A minute later the hosts nearly made some headway when a through-ball was only narrowly cut out. However, just as they thought they were gaining momentum, they fell behind. Indeed, in a rapid turnaround, in the 29th minute Contreras rolled the ball out to Rincón, who passed short to Juanpi near the halfway mark. Seemingly with his next move already plotted in his head, the Málaga youngster turned and coolly slid the ball between the centre-backs to Martínez, who quickly squared the ball to Rondón to knock home from the edge of the area. It was a fine team goal, a rare direct team move and provides much optimism that future games will feature more of this creative, cutting attack play.

Eight minutes later, the lead was close to being doubled as an attack up the inside-left came infield, with the ball eventually slid through to Juanpi who turned and swerved a low shot just wide of the far post. Alas, it was to be the hosts who got the second goal of the game and, just like the first, it came from a West Brom player.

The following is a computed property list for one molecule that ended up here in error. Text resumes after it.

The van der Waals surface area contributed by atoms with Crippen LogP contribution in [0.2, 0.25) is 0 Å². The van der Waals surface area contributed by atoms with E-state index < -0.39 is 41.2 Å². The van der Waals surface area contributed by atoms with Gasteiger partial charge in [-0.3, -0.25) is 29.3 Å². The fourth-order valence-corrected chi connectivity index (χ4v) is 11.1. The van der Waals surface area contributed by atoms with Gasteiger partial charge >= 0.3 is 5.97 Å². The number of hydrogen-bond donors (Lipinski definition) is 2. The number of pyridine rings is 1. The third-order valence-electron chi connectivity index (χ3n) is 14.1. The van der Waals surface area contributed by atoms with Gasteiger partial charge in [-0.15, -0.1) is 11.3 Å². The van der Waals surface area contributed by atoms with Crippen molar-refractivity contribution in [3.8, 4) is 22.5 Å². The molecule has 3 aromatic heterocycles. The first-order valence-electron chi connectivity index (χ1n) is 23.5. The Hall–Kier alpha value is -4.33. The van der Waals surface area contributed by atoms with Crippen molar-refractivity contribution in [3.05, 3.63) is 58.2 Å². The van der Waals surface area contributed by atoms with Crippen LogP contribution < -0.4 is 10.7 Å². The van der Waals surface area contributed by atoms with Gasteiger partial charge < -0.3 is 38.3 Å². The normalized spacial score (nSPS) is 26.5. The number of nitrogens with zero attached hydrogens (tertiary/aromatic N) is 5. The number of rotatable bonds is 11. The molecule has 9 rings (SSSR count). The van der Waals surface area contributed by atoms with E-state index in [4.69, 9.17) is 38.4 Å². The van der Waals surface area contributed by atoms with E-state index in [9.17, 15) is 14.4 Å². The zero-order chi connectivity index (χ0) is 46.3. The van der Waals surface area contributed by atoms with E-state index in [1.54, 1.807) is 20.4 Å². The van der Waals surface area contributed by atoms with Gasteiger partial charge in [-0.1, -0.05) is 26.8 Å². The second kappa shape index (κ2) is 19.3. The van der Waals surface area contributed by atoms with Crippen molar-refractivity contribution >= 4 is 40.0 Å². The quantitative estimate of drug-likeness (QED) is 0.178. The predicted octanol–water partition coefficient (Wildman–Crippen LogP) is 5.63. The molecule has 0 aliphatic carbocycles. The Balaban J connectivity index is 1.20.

Also not entirely dissimilar from the first, it took many in the ground by surprise. Indeed, being at least 35 yards out, right-back Cristian Gamboa seemed a little ambitious to be sizing up for a strike at goal. However, his low, skimming shot somehow managed to find its way past Contreras, who appeared to have ample time to manoeuvre himself over to keep the ball out. Yet again, a Venezuelan goalkeeper struggles to confidently seize his opportunity between the posts.

The hosts could have actually gone into the break ahead as, on the stroke of half time, they were denied a legitimate goal. A fine diagonal long ball by Cristian Bolaños was controlled and knocked over Contreras to be headed in but – incorrectly – the offside flag was raised.

However, they were not to be denied for too long. Four minutes after the restart, substitute Ariel Rodríguez gained some space from Vizcarrondo on the left edge of the area. Facing away from goal he then hooked a fine strike that seemed to float over Contreras and into the top corner.

Venezuela were thus back in a familiar position. However, just before the hour-mark they really should have been on equal terms. Indeed, Juanpi again played a fine direct through-ball to Martinez who this time dinked it over Pemberton and into the back of the net. Yet, despite being at least level with the last defender, the linesman perhaps got him confused with the nearby Rondón and raised his flag for offside.